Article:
Climate change often affects those who have done the least the cause it, and who are least equipped to deal with its consequences. With ever-shrinking cycles of drought in Africa causing crops to fail, many small-scale farmers across the continent are being left high and dry. But a number of new initiatives – all based around the simple SMS – may help them tackle the climate change challenge head on.
Ethiopia is currently facing the worst drought the country has seen in 50 years, while Somalia is experiencing the same kind of poor rains that caused the food shortages in 2011 that killed a quarter of a million people. These changes, which have caused crops to wilt and families to starve, are thought to have been caused in part by human-induced climate change. In Sub-Saharan Africa, over 95 per cent of farming is rain-fed, meaning the production of crops is almost entirely dependent on the weather, and millions of these farmers are not informed about the sheer size of the environmental changes that they are facing. And without access to information and resources, they’re unable to act affectively, unable to adjust their practices to be more resilient and sustainable in the long-term, unable to protect their livelihoods.
However, recently a number of initiatives have sprung up that empower vulnerable farmers to create agricultural solutions that are adapted to a changing climate. One of these is Ignitia, a social enterprise that delivers tropical weather forecasts to small-scale farmers in West Africa, via text message, and for a low fee. By giving farmers access to short- mid- or long-range reliable weather forecasts (their service is 84 per cent accurate, as compared to global forecasts such as those found on the BBC, at only 39 per cent accuracy in West Africa), they allow them to prepare themselves and their crops more effectively. The forecasts are tailor made and GPS-specific to each farmer’s individual location, and the SMS messages received cost the farmers the equivalent of just 0.04 USD a day. To date, Ignitia has reached more than 80,000 farmers and sent over 6 million weather forecasts.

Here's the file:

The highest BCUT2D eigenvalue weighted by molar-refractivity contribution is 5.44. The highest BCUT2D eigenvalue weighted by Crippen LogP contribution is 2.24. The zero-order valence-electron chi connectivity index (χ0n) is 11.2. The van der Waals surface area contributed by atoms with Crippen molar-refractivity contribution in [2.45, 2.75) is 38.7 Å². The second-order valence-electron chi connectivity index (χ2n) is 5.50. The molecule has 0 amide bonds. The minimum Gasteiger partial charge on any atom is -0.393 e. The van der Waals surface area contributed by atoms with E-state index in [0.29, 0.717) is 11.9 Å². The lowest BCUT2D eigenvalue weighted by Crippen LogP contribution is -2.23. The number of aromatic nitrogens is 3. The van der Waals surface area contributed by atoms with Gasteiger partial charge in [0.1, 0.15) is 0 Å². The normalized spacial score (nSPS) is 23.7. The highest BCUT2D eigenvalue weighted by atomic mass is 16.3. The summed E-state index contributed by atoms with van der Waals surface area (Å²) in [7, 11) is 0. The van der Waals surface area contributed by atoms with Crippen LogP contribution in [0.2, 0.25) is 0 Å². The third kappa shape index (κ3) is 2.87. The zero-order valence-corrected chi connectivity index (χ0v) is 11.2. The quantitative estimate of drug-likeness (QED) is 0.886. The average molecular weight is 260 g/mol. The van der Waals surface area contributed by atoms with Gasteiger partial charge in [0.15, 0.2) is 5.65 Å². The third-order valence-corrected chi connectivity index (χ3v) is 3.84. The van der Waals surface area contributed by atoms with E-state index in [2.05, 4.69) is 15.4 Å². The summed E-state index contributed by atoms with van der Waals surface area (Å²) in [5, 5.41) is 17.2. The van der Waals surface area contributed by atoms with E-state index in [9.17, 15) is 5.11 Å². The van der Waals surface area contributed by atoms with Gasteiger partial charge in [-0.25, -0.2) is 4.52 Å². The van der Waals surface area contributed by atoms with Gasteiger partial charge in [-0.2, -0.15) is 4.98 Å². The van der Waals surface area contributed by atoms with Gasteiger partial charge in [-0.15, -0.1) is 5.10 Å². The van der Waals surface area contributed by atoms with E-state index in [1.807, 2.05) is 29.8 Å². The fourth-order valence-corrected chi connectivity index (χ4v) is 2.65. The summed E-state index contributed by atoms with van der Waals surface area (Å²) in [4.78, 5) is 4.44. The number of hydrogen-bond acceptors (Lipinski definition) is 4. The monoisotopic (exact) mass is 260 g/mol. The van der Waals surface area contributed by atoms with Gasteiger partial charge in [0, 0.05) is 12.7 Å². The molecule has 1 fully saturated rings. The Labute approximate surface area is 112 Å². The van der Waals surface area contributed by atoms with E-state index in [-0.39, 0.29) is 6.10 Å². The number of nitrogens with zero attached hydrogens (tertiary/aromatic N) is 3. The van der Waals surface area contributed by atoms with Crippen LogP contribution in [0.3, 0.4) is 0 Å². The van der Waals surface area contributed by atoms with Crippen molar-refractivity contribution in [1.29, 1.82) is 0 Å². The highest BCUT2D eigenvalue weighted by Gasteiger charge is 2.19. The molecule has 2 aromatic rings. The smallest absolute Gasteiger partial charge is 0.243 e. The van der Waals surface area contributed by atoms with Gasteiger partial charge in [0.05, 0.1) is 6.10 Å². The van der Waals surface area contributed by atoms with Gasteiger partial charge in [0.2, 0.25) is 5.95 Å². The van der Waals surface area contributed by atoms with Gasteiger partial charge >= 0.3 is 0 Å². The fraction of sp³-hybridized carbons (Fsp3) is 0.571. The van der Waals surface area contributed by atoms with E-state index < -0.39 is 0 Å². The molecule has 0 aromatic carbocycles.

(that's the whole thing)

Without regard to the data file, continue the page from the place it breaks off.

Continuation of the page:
Another initiative comes from Switzerland, from a company called Sarmap. They’ve managed to develop a digital data monitoring system that detects changes in land topography and climate, also using satellite technology. This data helps increase farmers’ productivity by supplying them with information before they start planting, allowing them to make informed decisions about what to plant and where. This gives a huge boost to the area’s natural resource management and increases farmers’ productivity, as well as giving confidence to insurance companies and credit institutions wishing to invest in agriculture.
And aside from these international projects, there’s opportunity for innovation closer to the ground too. With approximately two thirds of people in sub-Saharan Africa now using mobile phones, millions of small farmers are able to collect and disseminate climate-related data themselves and play an integral part in shedding light on general climate trends. In Uganda, for example, a programme developed by the non-profit Grameen Foundation involves small-scale farmers not just as consumers of climate-related information, but as crucial suppliers of it too. They employ a network of local community members – agricultural workers themselves – to give their fellow farmers information on weather, caring for their crops, and treating pests and diseases. This data is then collated and used to indentify and control the development of dangerous weather-sensitive outbreaks of crop disease.
Drought and desertification is one of the biggest threats currently facing humanity, but with the right tools, and sufficient information about the impact of climate change on their crops, farmers in the worst affected regions can be given a chance to adapt to the changing climate, improve the resilience of their crops and ultimately succeed in securing their futures.